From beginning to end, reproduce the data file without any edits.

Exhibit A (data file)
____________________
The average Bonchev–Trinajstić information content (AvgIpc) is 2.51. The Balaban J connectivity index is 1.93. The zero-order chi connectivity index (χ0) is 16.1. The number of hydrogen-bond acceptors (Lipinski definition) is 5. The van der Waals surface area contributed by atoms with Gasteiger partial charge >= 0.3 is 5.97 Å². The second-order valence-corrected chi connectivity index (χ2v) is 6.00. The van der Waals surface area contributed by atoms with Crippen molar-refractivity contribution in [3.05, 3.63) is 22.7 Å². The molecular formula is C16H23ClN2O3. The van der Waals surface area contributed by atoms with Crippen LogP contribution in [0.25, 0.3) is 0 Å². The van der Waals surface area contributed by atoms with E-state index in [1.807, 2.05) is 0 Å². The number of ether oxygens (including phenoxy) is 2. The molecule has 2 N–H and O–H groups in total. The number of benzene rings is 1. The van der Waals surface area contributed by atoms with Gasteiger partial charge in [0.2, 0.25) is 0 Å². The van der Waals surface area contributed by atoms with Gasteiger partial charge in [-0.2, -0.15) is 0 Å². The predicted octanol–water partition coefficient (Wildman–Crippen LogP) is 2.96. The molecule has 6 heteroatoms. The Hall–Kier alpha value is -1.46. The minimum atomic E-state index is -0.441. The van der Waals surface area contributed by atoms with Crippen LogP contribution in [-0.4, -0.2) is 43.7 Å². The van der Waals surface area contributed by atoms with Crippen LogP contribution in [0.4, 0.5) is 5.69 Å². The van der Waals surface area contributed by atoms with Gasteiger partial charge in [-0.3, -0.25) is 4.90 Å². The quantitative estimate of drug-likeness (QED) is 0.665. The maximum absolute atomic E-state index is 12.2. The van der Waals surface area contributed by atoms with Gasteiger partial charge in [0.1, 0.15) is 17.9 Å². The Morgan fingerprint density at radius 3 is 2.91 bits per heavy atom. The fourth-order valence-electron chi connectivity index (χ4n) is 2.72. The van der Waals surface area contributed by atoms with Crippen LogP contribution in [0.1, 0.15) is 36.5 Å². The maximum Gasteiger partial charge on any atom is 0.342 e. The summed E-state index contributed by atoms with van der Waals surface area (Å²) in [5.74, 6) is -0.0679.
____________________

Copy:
The average Bonchev–Trinajstić information content (AvgIpc) is 2.51. The Balaban J connectivity index is 1.93. The zero-order chi connectivity index (χ0) is 16.1. The number of hydrogen-bond acceptors (Lipinski definition) is 5. The van der Waals surface area contributed by atoms with Gasteiger partial charge >= 0.3 is 5.97 Å². The second-order valence-corrected chi connectivity index (χ2v) is 6.00. The van der Waals surface area contributed by atoms with Crippen molar-refractivity contribution in [3.05, 3.63) is 22.7 Å². The molecular formula is C16H23ClN2O3. The van der Waals surface area contributed by atoms with Crippen LogP contribution in [0.25, 0.3) is 0 Å². The van der Waals surface area contributed by atoms with E-state index in [1.807, 2.05) is 0 Å². The number of ether oxygens (including phenoxy) is 2. The molecule has 2 N–H and O–H groups in total. The number of benzene rings is 1. The van der Waals surface area contributed by atoms with Gasteiger partial charge in [0.2, 0.25) is 0 Å². The van der Waals surface area contributed by atoms with Gasteiger partial charge in [-0.2, -0.15) is 0 Å². The predicted octanol–water partition coefficient (Wildman–Crippen LogP) is 2.96. The molecule has 6 heteroatoms. The Hall–Kier alpha value is -1.46. The minimum atomic E-state index is -0.441. The van der Waals surface area contributed by atoms with Crippen LogP contribution in [-0.4, -0.2) is 43.7 Å². The van der Waals surface area contributed by atoms with Crippen LogP contribution in [0.4, 0.5) is 5.69 Å². The van der Waals surface area contributed by atoms with Gasteiger partial charge in [-0.3, -0.25) is 4.90 Å². The quantitative estimate of drug-likeness (QED) is 0.665. The maximum absolute atomic E-state index is 12.2. The van der Waals surface area contributed by atoms with Gasteiger partial charge in [0.1, 0.15) is 17.9 Å². The Morgan fingerprint density at radius 3 is 2.91 bits per heavy atom. The fourth-order valence-electron chi connectivity index (χ4n) is 2.72. The van der Waals surface area contributed by atoms with Crippen LogP contribution in [0.1, 0.15) is 36.5 Å². The maximum Gasteiger partial charge on any atom is 0.342 e. The summed E-state index contributed by atoms with van der Waals surface area (Å²) in [5.74, 6) is -0.0679.